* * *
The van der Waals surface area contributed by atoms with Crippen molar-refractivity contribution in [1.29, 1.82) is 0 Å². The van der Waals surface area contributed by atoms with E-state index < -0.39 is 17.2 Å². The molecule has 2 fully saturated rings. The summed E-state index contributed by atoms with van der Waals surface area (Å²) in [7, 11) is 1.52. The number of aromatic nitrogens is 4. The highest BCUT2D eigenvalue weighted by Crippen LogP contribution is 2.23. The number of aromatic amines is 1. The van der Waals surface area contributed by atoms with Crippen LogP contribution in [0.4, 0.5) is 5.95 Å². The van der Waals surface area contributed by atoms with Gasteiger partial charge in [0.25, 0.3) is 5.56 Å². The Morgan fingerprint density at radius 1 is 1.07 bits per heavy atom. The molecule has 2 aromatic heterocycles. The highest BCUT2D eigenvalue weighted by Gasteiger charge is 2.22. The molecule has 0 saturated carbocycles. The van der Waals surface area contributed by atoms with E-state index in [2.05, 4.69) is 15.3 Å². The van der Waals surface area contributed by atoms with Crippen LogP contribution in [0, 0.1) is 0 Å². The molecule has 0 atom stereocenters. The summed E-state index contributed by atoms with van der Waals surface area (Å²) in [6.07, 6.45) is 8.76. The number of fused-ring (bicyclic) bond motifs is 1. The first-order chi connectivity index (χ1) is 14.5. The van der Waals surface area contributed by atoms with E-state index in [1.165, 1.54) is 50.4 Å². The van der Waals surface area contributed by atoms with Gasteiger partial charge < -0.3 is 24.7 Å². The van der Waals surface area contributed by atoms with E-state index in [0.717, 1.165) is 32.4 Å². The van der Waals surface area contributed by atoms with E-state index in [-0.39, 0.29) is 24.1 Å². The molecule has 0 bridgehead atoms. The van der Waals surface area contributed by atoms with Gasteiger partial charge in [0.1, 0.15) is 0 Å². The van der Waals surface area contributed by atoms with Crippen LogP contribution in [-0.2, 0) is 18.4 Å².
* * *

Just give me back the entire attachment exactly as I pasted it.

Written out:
The van der Waals surface area contributed by atoms with Crippen molar-refractivity contribution in [1.29, 1.82) is 0 Å². The van der Waals surface area contributed by atoms with E-state index < -0.39 is 17.2 Å². The molecule has 2 fully saturated rings. The summed E-state index contributed by atoms with van der Waals surface area (Å²) in [7, 11) is 1.52. The number of aromatic nitrogens is 4. The highest BCUT2D eigenvalue weighted by Crippen LogP contribution is 2.23. The number of aromatic amines is 1. The van der Waals surface area contributed by atoms with Crippen LogP contribution in [0.4, 0.5) is 5.95 Å². The van der Waals surface area contributed by atoms with Gasteiger partial charge in [0.25, 0.3) is 5.56 Å². The Morgan fingerprint density at radius 1 is 1.07 bits per heavy atom. The molecule has 2 aromatic heterocycles. The highest BCUT2D eigenvalue weighted by Gasteiger charge is 2.22. The molecule has 0 saturated carbocycles. The van der Waals surface area contributed by atoms with E-state index in [2.05, 4.69) is 15.3 Å². The van der Waals surface area contributed by atoms with Crippen LogP contribution in [0, 0.1) is 0 Å². The molecule has 0 atom stereocenters. The summed E-state index contributed by atoms with van der Waals surface area (Å²) in [6.07, 6.45) is 8.76. The number of fused-ring (bicyclic) bond motifs is 1. The first-order chi connectivity index (χ1) is 14.5. The van der Waals surface area contributed by atoms with E-state index in [1.165, 1.54) is 50.4 Å². The van der Waals surface area contributed by atoms with Gasteiger partial charge < -0.3 is 24.7 Å². The van der Waals surface area contributed by atoms with E-state index in [0.717, 1.165) is 32.4 Å². The van der Waals surface area contributed by atoms with E-state index in [-0.39, 0.29) is 24.1 Å². The molecule has 0 bridgehead atoms. The van der Waals surface area contributed by atoms with Gasteiger partial charge in [0.1, 0.15) is 0 Å². The van der Waals surface area contributed by atoms with Crippen LogP contribution in [-0.2, 0) is 18.4 Å².